This Frog Doesn't Ribbit

Last weekend, I experienced this year's  Secret Garden Tour of La Jolla, and was thrilled at the homes and gardens showcased on the tour. Each home had an Artist in the Garden, Designer in the Garden, and Musicians in the Garden, which elevated the garden settings to poetry.

At one of my favorite homes on the tour, this historic 1925 home was decorated in tasteful architectural salvage. The table display, and Designers in the Garden, were Etceteras in La Jolla. I loved their entire table vignette, but was absolutely smitten by their vintage frog place card holders. I had never seen them so small and dainty. A perfect anchor for a name card.

The entire place setting with the pewter cups, peacocks, fruit, woven  twig place mats all  worked  together to create a warm and inviting table.

Vintage flower frogs are fun to collect, and can re-purposed for holding table place setting, cherished photos, bills, business cards, and even their original purpose--flowers. Vintage flower frogs can be found at shops like Etceteras, fleas markets, garage sales, and online.

VintageGardenGal Tidbit Thyme...

Attention Chicken Lovers! Spruce up your chicken coop for VintageGardenGal's Annual Chicken Coop Photo Contest. Send in your photos this month to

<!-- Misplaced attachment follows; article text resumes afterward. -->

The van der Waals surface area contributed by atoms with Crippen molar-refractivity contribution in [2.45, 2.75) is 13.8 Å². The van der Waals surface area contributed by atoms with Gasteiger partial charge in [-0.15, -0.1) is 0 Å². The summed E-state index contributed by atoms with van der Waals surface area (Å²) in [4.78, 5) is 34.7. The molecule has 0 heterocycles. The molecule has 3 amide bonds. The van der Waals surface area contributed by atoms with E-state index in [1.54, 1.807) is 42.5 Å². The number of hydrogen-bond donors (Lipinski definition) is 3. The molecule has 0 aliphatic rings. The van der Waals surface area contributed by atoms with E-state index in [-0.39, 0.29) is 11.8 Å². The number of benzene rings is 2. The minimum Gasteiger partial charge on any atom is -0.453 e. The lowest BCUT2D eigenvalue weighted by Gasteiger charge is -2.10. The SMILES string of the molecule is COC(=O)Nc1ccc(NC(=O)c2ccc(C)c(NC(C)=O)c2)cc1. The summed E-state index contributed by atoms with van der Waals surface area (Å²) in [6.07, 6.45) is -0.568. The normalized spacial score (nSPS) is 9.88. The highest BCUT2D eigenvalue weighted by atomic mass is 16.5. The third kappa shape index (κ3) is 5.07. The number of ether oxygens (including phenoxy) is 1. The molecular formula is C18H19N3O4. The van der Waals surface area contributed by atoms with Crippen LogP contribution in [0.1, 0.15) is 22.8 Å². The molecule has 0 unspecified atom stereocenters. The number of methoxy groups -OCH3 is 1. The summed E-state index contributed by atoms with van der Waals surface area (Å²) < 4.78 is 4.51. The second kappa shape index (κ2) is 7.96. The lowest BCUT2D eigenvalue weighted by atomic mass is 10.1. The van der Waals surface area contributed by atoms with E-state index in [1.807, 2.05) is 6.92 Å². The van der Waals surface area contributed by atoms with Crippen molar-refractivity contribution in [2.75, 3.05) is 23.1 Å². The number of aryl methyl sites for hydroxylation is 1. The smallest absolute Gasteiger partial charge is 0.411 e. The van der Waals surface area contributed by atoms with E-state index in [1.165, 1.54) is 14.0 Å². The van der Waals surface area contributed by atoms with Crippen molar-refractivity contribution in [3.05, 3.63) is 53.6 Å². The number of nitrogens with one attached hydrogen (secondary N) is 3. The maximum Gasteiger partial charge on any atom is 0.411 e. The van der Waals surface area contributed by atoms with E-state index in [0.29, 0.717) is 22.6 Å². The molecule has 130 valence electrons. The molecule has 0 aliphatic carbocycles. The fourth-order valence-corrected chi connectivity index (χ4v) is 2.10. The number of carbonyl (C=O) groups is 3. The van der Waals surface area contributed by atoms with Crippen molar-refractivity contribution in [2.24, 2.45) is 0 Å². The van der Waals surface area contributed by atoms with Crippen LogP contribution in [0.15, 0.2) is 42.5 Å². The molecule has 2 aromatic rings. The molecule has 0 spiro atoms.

Seek Containers With A Past

Vintage Cherub Planter Charms I love finding great vintage containers with a past. They have a history, the intrigue of previous owners, time-worn patina, and usually multiple imperfections. All of which create an incredible charm and uniqueness.

One of my favorite pieces in my garden is this tiny charming cherub statuary, diligently overseeing her thriving succulent planting of echeveria and string of pearls. She might also hold a candle glowing with a soft romantic light, or some sweetly-scented dried lavender. I have a lot of cherubs in my garden, for a touch of femininity, and maybe to evoke a certain mystique.

This sweet little cherub was once a fecund green, now muted and disappearing in places. She was broken at one time, and someone cared enough to mend her. I purchased her back east, so she has journeyed far. She definitely has a past, and now she has a present and an ongoing future.

Don't overlook these types of vintage container treasures as they can add oodles to your garden charm with their simplicity and sheer survival. Best places to find these vintage container treasures, is often where it is most reasonable. Seek out your local flea markets, thrift stores, garage sales, alley dumpsters (no kidding), barn sales, and favorite garden antique shops.

Please comment if you have a vintage container treasure that makes a statement in your garden? You believe that one person's discard, can be another persons' treasure?